"Słyszysz tego konia?"

Translation:Do you hear this horse?

December 12, 2015

This discussion is locked.


So, do we use ''tego'' for animate objects and ''ten'' for inanimate objects?


Dziękuję! :)


Where does the 'i' come from in 'konia'? Does ń always change to 'ni' when an 'a' is added?

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Polish spelling of ć, dź, ś, ź, ń sounds varies depending on context:

  • word-finally and before consonants trhey're spelt ć, dź, ś, ź, ń

  • before i they're spelt c, dz, s, z, n

  • before other vowels they're spelt ci, dzi, si, zi, ni


Ah, I see! I was aware that these various combinations had the same sounds, but I didn't realise there was such a simple rule. Thank you!


To add to this, the sound they all have in common is called Palatalization (when your tongue is raised up and as close as possible to your teeth), and it's a major defining feature of Slavic languages. It's also what makes them sound different from cz, ż, sz, rz, and n, which are "normal" and not palatalized. Ś/SZ are the most obviously different - like "Shh!" vs. the first S in "Sure", with an English accent.

One of the tricky things about Russian is that, a lot of the time, you have to memorize all kinds of rules for whether or not a consonant is palatalized. Polish literally spells it out for you 100% of the time!


Wow, this is very helpful! Dziękuję!


Why is it not slyszycie? Is it because it's a question and the second-person has two forms depending on if it's a question?


No, "słyszycie" is equally probable.


Ah very helpful, thank you!


Are there different Polish translations for "Can you hear this horse?" and "Do you hear this horse?"

Or can this Polish sentence mean both?


Generally "can you hear" often just means "do you hear", so both are accepted.

But if you literally mean "are you able to hear", that's "czy możesz usłyszeć" or even "czy jesteś w stanie usłyszeć"


or translates as "you hear this horse" there is no questioning intonation in the recording


Yes, you can also answer this way.


Czy "Are you hearing this horse" jest ok ?


Nie, nie jest. Bardzo proszę o czytanie wątków przed napisaniem komentarza.

Czasowników takich jak "to see", "to hear" (czasowników stanu) nie używa się prawie w czasie Present Continuous.


In Bulgarian there is a particle you have to use when asking such kind of questions. That's "ли". In polish there also is such a particle - "czy", but one can ask a question without it.
Is one of the two forms preferred over the other and when?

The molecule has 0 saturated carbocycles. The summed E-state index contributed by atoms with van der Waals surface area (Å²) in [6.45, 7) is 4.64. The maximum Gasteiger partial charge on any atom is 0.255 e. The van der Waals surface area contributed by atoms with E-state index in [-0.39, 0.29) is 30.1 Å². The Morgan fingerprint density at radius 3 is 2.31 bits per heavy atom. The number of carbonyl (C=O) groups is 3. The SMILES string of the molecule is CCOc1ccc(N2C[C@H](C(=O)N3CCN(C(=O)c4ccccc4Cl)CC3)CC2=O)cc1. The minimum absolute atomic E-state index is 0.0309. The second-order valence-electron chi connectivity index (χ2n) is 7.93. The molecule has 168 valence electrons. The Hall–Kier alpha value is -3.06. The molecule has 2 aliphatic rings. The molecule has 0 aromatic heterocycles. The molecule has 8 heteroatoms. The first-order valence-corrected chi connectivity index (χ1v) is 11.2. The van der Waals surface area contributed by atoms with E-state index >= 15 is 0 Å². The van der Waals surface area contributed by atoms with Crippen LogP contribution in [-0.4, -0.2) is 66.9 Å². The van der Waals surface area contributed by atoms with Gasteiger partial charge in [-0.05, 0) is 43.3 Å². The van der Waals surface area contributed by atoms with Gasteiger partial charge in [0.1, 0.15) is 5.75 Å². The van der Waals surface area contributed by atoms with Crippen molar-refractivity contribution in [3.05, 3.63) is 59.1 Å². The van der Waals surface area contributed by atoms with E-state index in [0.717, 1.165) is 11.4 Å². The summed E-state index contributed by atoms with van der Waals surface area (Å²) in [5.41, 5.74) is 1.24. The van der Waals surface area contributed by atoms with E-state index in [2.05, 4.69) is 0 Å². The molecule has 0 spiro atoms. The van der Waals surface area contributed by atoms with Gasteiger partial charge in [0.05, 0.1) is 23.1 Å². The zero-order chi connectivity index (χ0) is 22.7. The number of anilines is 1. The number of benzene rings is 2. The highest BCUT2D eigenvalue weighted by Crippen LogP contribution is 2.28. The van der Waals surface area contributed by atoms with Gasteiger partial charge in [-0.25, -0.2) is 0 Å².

I think that it's actually more common to omit "czy", but both versions are perfectly natural. It will probably sound more formal if you put it.

"li" actually existed in Polish as a suffix (e.g. This sentence, if I am right, would be "Słyszyszli tego konia?"), but it is definitely dated, if not archaic, nowadays.


I can't decide whether the inclusion of questions both with and without "Czy" are helpful or harmful to my learning. It certainly was confusing until about a day ago, seen as I'm learning passively (I don't have the brain for grammar terminology) and I assumed the difference had something to do with case. What's the thinking behind the scenes regarding this?


I didn't create this course, but I'd do the same - to show that both variants, using "czy" and omitting it, are perfectly natural and common. I can understand how this can be confusing at first, though.


I've been trying to look this up online. Is "this" and "that" generally interchangeable? I decided to answer "that" and I passed with no corrections


Not exactly interchangeable:

That = ten, tamten
This = ten






Thank you for such an understandable explanation. I was very lost in these different pronoun cases


What is the difference between Słyszysz tego konia? i Słyszysz ten kłoń? Besides it being a different case?


There is no such word as "kłoń" in Polish. I think what you meant to write was "Słyszysz ten koń?" but this isn't correct either because it's the wrong case. The only valid option is "Słyszysz tego konia?"


Did you hear this horse?


We have present tense here.


So słyszeć goes with Dopełniacz or am I wrong?


No, it goes with biernik (accusative). However, „koń” is an animate masculine noun and with those nouns dopełniacz (genitive) and biernik (accusative) forms are identical.


Why not "are tou hearing this horse"?


It is quite rare for a stative verb to be correctly used in Present Continuous.

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